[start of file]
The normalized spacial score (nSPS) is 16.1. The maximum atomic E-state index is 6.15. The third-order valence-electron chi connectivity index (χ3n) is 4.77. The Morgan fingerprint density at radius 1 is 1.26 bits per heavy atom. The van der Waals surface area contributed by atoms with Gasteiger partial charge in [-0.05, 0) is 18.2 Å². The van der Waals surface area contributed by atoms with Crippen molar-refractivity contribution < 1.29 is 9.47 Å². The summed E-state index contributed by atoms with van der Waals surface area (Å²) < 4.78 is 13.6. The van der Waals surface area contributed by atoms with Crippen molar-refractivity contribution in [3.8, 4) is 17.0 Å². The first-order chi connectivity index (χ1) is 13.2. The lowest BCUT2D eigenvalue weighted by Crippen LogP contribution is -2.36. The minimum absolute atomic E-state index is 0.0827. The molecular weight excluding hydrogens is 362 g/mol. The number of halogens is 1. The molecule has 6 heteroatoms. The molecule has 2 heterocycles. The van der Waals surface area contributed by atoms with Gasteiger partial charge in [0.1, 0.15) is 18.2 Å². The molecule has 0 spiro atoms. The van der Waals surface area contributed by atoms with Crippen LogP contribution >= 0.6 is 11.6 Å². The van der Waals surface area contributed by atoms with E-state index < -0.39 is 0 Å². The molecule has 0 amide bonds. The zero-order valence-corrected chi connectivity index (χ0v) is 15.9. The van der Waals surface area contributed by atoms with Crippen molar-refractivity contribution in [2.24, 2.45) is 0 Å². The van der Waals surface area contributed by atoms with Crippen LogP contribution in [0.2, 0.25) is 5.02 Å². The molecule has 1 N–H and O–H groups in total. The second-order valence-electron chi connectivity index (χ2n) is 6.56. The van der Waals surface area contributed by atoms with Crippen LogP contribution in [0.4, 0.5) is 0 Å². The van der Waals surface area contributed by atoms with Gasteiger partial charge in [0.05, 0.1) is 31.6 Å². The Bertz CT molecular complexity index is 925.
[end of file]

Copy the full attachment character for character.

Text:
The normalized spacial score (nSPS) is 16.1. The maximum atomic E-state index is 6.15. The third-order valence-electron chi connectivity index (χ3n) is 4.77. The Morgan fingerprint density at radius 1 is 1.26 bits per heavy atom. The van der Waals surface area contributed by atoms with Gasteiger partial charge in [-0.05, 0) is 18.2 Å². The van der Waals surface area contributed by atoms with Crippen molar-refractivity contribution < 1.29 is 9.47 Å². The summed E-state index contributed by atoms with van der Waals surface area (Å²) < 4.78 is 13.6. The van der Waals surface area contributed by atoms with Crippen molar-refractivity contribution in [3.8, 4) is 17.0 Å². The first-order chi connectivity index (χ1) is 13.2. The lowest BCUT2D eigenvalue weighted by Crippen LogP contribution is -2.36. The minimum absolute atomic E-state index is 0.0827. The molecular weight excluding hydrogens is 362 g/mol. The number of halogens is 1. The molecule has 6 heteroatoms. The molecule has 2 heterocycles. The van der Waals surface area contributed by atoms with Gasteiger partial charge in [0.1, 0.15) is 18.2 Å². The molecule has 0 spiro atoms. The van der Waals surface area contributed by atoms with Crippen LogP contribution >= 0.6 is 11.6 Å². The van der Waals surface area contributed by atoms with E-state index < -0.39 is 0 Å². The molecule has 0 amide bonds. The zero-order valence-corrected chi connectivity index (χ0v) is 15.9. The van der Waals surface area contributed by atoms with Crippen molar-refractivity contribution in [2.24, 2.45) is 0 Å². The van der Waals surface area contributed by atoms with Crippen LogP contribution in [0.2, 0.25) is 5.02 Å². The molecule has 1 N–H and O–H groups in total. The second-order valence-electron chi connectivity index (χ2n) is 6.56. The van der Waals surface area contributed by atoms with Crippen LogP contribution in [0.4, 0.5) is 0 Å². The van der Waals surface area contributed by atoms with Gasteiger partial charge in [0.05, 0.1) is 31.6 Å². The Bertz CT molecular complexity index is 925.